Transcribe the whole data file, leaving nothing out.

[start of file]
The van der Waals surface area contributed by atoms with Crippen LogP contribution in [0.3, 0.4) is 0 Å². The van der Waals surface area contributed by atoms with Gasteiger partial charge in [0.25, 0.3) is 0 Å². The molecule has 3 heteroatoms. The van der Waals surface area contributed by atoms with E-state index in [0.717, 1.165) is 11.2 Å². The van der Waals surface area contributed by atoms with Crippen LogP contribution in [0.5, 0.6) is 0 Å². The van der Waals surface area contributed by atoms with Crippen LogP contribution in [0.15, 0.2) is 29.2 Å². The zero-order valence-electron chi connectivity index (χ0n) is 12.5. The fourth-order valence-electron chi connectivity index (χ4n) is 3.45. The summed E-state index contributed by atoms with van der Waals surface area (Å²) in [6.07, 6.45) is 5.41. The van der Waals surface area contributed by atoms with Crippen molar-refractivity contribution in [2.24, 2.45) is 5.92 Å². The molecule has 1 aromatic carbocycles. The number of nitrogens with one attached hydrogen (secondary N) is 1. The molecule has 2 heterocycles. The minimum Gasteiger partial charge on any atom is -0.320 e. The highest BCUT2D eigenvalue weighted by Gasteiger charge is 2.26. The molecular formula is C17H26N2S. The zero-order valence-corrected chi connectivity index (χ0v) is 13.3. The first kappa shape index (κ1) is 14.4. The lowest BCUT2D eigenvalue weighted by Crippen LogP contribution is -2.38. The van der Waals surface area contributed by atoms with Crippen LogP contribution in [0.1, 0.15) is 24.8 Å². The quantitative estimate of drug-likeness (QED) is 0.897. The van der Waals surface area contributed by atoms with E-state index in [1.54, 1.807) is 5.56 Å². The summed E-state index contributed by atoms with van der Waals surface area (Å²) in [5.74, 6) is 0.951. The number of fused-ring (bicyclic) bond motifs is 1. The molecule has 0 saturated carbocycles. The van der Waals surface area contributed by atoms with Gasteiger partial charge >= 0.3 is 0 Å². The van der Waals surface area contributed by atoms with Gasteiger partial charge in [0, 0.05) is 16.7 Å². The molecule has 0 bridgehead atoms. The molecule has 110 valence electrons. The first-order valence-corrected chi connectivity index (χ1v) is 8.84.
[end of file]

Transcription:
The van der Waals surface area contributed by atoms with Crippen LogP contribution in [0.3, 0.4) is 0 Å². The van der Waals surface area contributed by atoms with Gasteiger partial charge in [0.25, 0.3) is 0 Å². The molecule has 3 heteroatoms. The van der Waals surface area contributed by atoms with E-state index in [0.717, 1.165) is 11.2 Å². The van der Waals surface area contributed by atoms with Crippen LogP contribution in [0.5, 0.6) is 0 Å². The van der Waals surface area contributed by atoms with Crippen LogP contribution in [0.15, 0.2) is 29.2 Å². The zero-order valence-electron chi connectivity index (χ0n) is 12.5. The fourth-order valence-electron chi connectivity index (χ4n) is 3.45. The summed E-state index contributed by atoms with van der Waals surface area (Å²) in [6.07, 6.45) is 5.41. The van der Waals surface area contributed by atoms with Crippen molar-refractivity contribution in [2.24, 2.45) is 5.92 Å². The molecule has 1 aromatic carbocycles. The number of nitrogens with one attached hydrogen (secondary N) is 1. The molecule has 2 heterocycles. The minimum Gasteiger partial charge on any atom is -0.320 e. The highest BCUT2D eigenvalue weighted by Gasteiger charge is 2.26. The molecular formula is C17H26N2S. The zero-order valence-corrected chi connectivity index (χ0v) is 13.3. The first kappa shape index (κ1) is 14.4. The lowest BCUT2D eigenvalue weighted by Crippen LogP contribution is -2.38. The van der Waals surface area contributed by atoms with Crippen LogP contribution in [0.1, 0.15) is 24.8 Å². The quantitative estimate of drug-likeness (QED) is 0.897. The van der Waals surface area contributed by atoms with E-state index in [1.54, 1.807) is 5.56 Å². The summed E-state index contributed by atoms with van der Waals surface area (Å²) in [5.74, 6) is 0.951. The number of fused-ring (bicyclic) bond motifs is 1. The molecule has 0 saturated carbocycles. The van der Waals surface area contributed by atoms with Gasteiger partial charge >= 0.3 is 0 Å². The van der Waals surface area contributed by atoms with Gasteiger partial charge in [0, 0.05) is 16.7 Å². The molecule has 0 bridgehead atoms. The molecule has 110 valence electrons. The first-order valence-corrected chi connectivity index (χ1v) is 8.84.